Dr. Michael Omidi discusses the factors that have led us to systematically gain weight over the past few decades.
Although the ramifications of childhood obesity are becoming clearer and clearer with every passing year, we, as a nation, are still flummoxed when it comes to addressing it in a meaningful way. We know that obese children are statistically very likely to suffer from preventable and chronic illnesses when they get older, and yet we are nonetheless seduced by the ease and convenience of foods and activities that only contribute to the problem. According to a recent study, a child’s likelihood that he or she will struggle with obesity as a teenager or adult is determined by the age of 5 years.
Fast foods, processed foods and other convenience foods are all viewed as being essential in our day-to-day lives. Since most of us are largely not able to source our foods directly from farms or farmers markets, and we moreover do not have the time or inclination to prepare our foods from scratch, we lean on sustenance that we can access quickly and easily, with minimum preparation. Unfortunately, the foods that satisfy us the most are the foods that serve us the lease.
We cannot rely upon marketing to help us make the better choices, either. Foods that are ostensibly healthier and have a higher nutritional content are often loaded with sugars. If you scrutinize the labels of seemingly innocuous foods, you are likely to find ingredients prefaced with the phrase “high fructose,” or in a more wholesome guise, like “evaporated cane juice.” Unless you cook all of your foods without processed ingredients of any kind, and abjure prepared beverages, there is no way to accurately determine the amount of sugar you consume in a day.
Our activity levels have deteriorated as well. We are a nation of automobile transport – we use our cars to get to destinations only a few fractions of a mile away. While our level of exercise has been on the decline for decades, with the internet making it possible to purchase items that were once only accessible from remote locations, we are even less inclined to leave our homes than we were even in the heyday of catalogs.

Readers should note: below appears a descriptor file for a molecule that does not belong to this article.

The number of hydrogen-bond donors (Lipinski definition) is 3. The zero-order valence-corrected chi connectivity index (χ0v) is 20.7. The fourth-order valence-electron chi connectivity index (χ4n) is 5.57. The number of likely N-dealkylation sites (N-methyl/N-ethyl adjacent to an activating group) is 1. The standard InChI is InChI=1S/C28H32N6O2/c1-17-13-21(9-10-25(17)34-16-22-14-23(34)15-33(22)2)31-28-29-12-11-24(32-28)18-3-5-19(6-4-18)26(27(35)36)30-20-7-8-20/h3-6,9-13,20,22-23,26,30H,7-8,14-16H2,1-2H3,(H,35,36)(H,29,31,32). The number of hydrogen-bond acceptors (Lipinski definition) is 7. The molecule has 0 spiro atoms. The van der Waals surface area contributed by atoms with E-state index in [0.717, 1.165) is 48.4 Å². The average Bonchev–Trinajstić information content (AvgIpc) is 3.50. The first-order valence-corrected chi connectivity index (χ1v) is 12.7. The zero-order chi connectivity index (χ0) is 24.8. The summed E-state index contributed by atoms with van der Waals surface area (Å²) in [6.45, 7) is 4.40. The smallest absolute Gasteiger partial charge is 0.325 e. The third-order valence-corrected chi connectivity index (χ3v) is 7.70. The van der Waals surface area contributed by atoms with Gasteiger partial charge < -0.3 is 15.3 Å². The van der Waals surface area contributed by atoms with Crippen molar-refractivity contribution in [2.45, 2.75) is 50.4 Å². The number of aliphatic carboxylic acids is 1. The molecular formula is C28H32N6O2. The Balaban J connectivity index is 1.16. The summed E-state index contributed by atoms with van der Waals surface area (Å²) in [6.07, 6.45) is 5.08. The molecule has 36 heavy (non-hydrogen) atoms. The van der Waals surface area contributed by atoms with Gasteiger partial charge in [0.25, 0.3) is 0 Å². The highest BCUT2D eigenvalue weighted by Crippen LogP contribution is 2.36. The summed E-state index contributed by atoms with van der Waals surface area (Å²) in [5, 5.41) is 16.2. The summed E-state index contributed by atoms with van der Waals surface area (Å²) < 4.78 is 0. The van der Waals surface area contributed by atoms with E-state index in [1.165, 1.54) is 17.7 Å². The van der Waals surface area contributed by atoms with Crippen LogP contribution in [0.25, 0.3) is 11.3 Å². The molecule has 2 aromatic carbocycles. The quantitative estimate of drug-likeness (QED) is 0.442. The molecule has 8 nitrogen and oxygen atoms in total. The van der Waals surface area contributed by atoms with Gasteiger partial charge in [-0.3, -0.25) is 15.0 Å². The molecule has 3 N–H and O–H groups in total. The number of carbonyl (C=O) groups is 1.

In an effort to incorporate healthy lifestyle choices into our increasing dependence on communications tools, there have been numerous applications dedicated to aiding us with our fitness and weight loss goals. There are even children’s video games that have been developed specifically for the purpose of engaging the entire body. However, it isn’t clear if supplementary activities tied to digital media are actually successful in helping us to become more active. Yes, there are apps designed to help us work out efficiently and eat well, but if we are so tied to our computers, are we really going to be inclined to just get out and experience the world in a personal and healthy way?
What will the future bring us in terms of our health and wellness? Medical innovations are focused on fixing dangerous medical problems, but we don’t address our health in a meaningful way. As we become more and more intertwined with communications technology, and as we are becoming an economy of haves and have-nots, we are very likely going to fracture into vastly different fitness categories – the very fit and the very unhealthy. We have to develop a strategy that can be adopted across cultures and economic strata that will help to move us toward a fitter and healthier future.